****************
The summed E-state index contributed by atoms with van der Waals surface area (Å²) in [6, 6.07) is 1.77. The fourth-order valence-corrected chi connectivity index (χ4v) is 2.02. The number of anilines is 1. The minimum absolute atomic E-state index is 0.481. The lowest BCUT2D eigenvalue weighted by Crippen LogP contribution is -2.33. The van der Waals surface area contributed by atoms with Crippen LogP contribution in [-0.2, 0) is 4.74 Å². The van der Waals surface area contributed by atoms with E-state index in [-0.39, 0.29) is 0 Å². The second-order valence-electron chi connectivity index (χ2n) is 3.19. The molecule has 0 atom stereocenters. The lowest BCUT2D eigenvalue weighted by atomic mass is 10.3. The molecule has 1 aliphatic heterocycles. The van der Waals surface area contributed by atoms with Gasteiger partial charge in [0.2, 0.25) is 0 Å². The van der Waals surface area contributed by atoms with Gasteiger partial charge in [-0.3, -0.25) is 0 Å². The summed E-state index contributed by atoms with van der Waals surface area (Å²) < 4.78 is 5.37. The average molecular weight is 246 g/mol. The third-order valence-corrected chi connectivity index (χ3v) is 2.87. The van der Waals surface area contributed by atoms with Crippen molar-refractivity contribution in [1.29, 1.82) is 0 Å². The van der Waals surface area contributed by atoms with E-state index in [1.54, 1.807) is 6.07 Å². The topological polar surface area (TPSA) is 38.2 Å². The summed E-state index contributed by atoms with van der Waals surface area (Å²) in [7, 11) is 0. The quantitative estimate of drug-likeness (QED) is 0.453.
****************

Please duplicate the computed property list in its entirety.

The summed E-state index contributed by atoms with van der Waals surface area (Å²) in [6, 6.07) is 1.77. The fourth-order valence-corrected chi connectivity index (χ4v) is 2.02. The number of anilines is 1. The minimum absolute atomic E-state index is 0.481. The lowest BCUT2D eigenvalue weighted by Crippen LogP contribution is -2.33. The van der Waals surface area contributed by atoms with Crippen LogP contribution in [-0.2, 0) is 4.74 Å². The van der Waals surface area contributed by atoms with E-state index in [-0.39, 0.29) is 0 Å². The second-order valence-electron chi connectivity index (χ2n) is 3.19. The molecule has 0 atom stereocenters. The lowest BCUT2D eigenvalue weighted by atomic mass is 10.3. The molecule has 1 aliphatic heterocycles. The van der Waals surface area contributed by atoms with Gasteiger partial charge in [0.2, 0.25) is 0 Å². The van der Waals surface area contributed by atoms with Gasteiger partial charge in [-0.3, -0.25) is 0 Å². The summed E-state index contributed by atoms with van der Waals surface area (Å²) < 4.78 is 5.37. The average molecular weight is 246 g/mol. The third-order valence-corrected chi connectivity index (χ3v) is 2.87. The van der Waals surface area contributed by atoms with Crippen molar-refractivity contribution in [1.29, 1.82) is 0 Å². The van der Waals surface area contributed by atoms with E-state index in [1.54, 1.807) is 6.07 Å². The topological polar surface area (TPSA) is 38.2 Å². The summed E-state index contributed by atoms with van der Waals surface area (Å²) in [7, 11) is 0. The quantitative estimate of drug-likeness (QED) is 0.453.